Step-by-step tutorial on caring for seedlings after one week of growth with photos and tips for thinning, transplanting, and watering.
You can find more seed starting information in our Seed Starting Guide.
Some links in this article are affiliate links and if you click on them I will receive a small commission at no cost to you.
It’s a pretty quick task, but also an important one since it can give your baby seedlings a strong start in the growing season.
Caring for seedlings after their first week of growth basically consists of:
- Transplanting to other pots, if needed
- Watering well (and fertilizing, maybe)
- Providing strong light
I’m going to use the seed tray I started last week to walk through these steps with you so you can easily what your seedlings may look like before thinning, transplanting, and watering, as well as provide you with some tips I’ve learned after years of starting my own seeds.
Caring For Seedlings at Week 1
1. Evaluate your seed trays
The tray above is planted with tomatoes in 4-inch pots and most of the tomatoes have come up (they’re pretty easy). You may remember from the seed starting article that I like to plant tomatoes and peppers in larger pots (instead of the 6-cell seedling pots) since they are grown much longer inside and it eliminates one transplanting step.
Note: although not pictured, peppers take much longer – about 1-2 weeks longer – to germinate than tomato seeds, so you will have to provide this care for them a little later. I still plant them at the same time, however, since I don’t plant peppers until the first week of June most of the time – peppers like it reliably hot.
There are two things you may notice right away from the above photo:
- There are lots of seedlings clumped together (aren’t you supposed to plant only 2-4 seeds?)
- There are empty pots.
It is important to plant 2-4 seeds – not all seeds are viable, which is why you need to put more than one seed in each cell or pot. When I have fresh seed packets I’ve just purchased I do plant 2-4 seeds – there are some pots in the photo with only 2-4 seedlings.
However, as I show here, I keep my seeds from year to year and when a packet of seeds is more than 2 years old I plant more because I’m not sure of it’s germination rate. These seeds were obviously still going strong, so I just have more thinning to do.
And the empty pot? This is normal – sometimes seeds just won’t germinate for some reason or another. I wasn’t surprised by this, as it was another old seed packet – but this time it was 7 years old (hey, it doesn’t hurt to try!). It was a different variety of Roma tomato, and I was planting other Romas that I knew I could transplant if none came up.
Also, it’s not unusual for some seeds to take two weeks to germinate, like the peppers I mentioned, so sometimes it’s not a failure yet!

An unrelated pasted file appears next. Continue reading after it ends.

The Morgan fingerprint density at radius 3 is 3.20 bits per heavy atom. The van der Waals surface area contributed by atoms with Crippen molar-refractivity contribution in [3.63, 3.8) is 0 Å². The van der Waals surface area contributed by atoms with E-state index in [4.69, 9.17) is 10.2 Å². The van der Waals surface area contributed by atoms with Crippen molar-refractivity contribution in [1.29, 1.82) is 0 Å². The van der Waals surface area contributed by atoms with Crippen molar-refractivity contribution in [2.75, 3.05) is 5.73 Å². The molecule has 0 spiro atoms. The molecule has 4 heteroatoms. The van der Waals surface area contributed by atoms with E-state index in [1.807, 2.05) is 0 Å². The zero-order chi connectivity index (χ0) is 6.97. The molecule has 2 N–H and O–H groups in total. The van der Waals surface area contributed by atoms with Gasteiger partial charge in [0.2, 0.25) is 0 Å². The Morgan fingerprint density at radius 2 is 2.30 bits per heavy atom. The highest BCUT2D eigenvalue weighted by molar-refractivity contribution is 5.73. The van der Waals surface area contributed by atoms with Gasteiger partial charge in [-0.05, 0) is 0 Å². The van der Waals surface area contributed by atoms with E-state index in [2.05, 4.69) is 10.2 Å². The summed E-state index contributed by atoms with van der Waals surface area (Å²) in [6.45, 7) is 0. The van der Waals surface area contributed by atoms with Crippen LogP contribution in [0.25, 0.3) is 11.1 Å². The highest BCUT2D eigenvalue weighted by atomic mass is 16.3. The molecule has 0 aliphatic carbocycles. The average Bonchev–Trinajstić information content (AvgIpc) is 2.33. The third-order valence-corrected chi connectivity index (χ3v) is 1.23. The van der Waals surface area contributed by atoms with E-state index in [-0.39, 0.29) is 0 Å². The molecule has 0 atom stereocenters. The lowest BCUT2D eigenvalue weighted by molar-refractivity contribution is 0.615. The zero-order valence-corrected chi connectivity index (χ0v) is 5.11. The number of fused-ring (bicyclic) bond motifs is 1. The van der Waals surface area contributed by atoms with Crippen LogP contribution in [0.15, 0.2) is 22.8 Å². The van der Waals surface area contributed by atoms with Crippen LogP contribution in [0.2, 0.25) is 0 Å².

2. Thin out seedlings
Thin seedlings now in the first couple weeks of life before the roots get too tangled. Thinning is something I know people struggle with, thinking they are killing or wasting the plants. Of course, you can transplant every little seedling and you will be overrun with plants you can’t use (like my in-laws who found that they had too many tomatoes). Or you can simply compost them just like we do all our other garden waste. It’s just a fact of seed starting:
You must thin now if you want strong, healthy plants that will survive outside.
On quick-to-mature plants like lettuce or basil that can be planted out when they’re smaller, I sometimes leave two seedlings to a 6-pack cell, but for all others, they should (eventually) be thinned to 1 plant per cell.
Here are some tips when thinning your seedlings:
- At this week 1 stage, I like to make sure my bases are covered and keep 2-3 of the strongest seedlings just to make sure that if I do lose a seedling or two after the thinning phase I will have at least 1 to grow to maturity.
- When I do leave more than one, I thin to the strongest plant at week 2 or 3 by snipping off the weaker seedlings at the base of the stem with small scissors because by that time their roots will be growing together and I won’t want the strong plant disturbed.
- You can use your fingers to gently pull out the little seedling – the roots are small enough that they easily pull out. Start at the outside and just pull a few at a time.
- You can also use a narrow tool – I like a chopstick – to help remove the unwanted seedlings from the roots up – just be careful not to dislodge the seedlings you do want to stay.
3. Transplant Seedlings
While you will be composting most of your thinned seedlings, there will also be some you may need to move other pots, either to fill in for those that didn’t germinate or because you’ve decided you want a few more of that variety.
How to Transplant Seedlings